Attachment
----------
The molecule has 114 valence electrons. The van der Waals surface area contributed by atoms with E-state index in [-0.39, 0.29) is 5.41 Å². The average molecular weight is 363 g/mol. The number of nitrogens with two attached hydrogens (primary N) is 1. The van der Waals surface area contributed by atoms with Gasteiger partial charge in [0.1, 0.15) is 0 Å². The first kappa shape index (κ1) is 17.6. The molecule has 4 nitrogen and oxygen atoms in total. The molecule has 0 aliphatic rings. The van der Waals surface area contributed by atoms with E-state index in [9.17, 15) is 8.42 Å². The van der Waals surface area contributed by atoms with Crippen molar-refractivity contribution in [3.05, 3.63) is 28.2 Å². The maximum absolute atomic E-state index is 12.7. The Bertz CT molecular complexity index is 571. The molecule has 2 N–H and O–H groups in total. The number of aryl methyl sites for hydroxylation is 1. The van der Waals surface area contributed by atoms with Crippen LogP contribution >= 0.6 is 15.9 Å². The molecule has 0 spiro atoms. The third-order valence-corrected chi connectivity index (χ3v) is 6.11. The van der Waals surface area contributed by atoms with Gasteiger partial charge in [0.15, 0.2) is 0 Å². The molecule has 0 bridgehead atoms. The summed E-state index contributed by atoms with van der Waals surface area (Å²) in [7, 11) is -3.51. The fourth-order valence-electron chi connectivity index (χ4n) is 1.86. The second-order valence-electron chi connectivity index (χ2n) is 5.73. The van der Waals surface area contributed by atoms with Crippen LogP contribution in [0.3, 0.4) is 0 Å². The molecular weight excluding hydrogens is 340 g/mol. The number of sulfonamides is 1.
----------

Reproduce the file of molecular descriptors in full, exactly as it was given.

The molecule has 114 valence electrons. The van der Waals surface area contributed by atoms with E-state index in [-0.39, 0.29) is 5.41 Å². The average molecular weight is 363 g/mol. The number of nitrogens with two attached hydrogens (primary N) is 1. The van der Waals surface area contributed by atoms with Gasteiger partial charge in [0.1, 0.15) is 0 Å². The first kappa shape index (κ1) is 17.6. The molecule has 4 nitrogen and oxygen atoms in total. The molecule has 0 aliphatic rings. The van der Waals surface area contributed by atoms with E-state index in [9.17, 15) is 8.42 Å². The van der Waals surface area contributed by atoms with Crippen molar-refractivity contribution in [3.05, 3.63) is 28.2 Å². The maximum absolute atomic E-state index is 12.7. The Bertz CT molecular complexity index is 571. The molecule has 2 N–H and O–H groups in total. The number of aryl methyl sites for hydroxylation is 1. The van der Waals surface area contributed by atoms with Crippen LogP contribution >= 0.6 is 15.9 Å². The molecule has 0 spiro atoms. The third-order valence-corrected chi connectivity index (χ3v) is 6.11. The van der Waals surface area contributed by atoms with Gasteiger partial charge in [0.15, 0.2) is 0 Å². The molecule has 0 bridgehead atoms. The summed E-state index contributed by atoms with van der Waals surface area (Å²) in [7, 11) is -3.51. The fourth-order valence-electron chi connectivity index (χ4n) is 1.86. The second-order valence-electron chi connectivity index (χ2n) is 5.73. The van der Waals surface area contributed by atoms with Crippen LogP contribution in [0.3, 0.4) is 0 Å². The molecular weight excluding hydrogens is 340 g/mol. The number of sulfonamides is 1.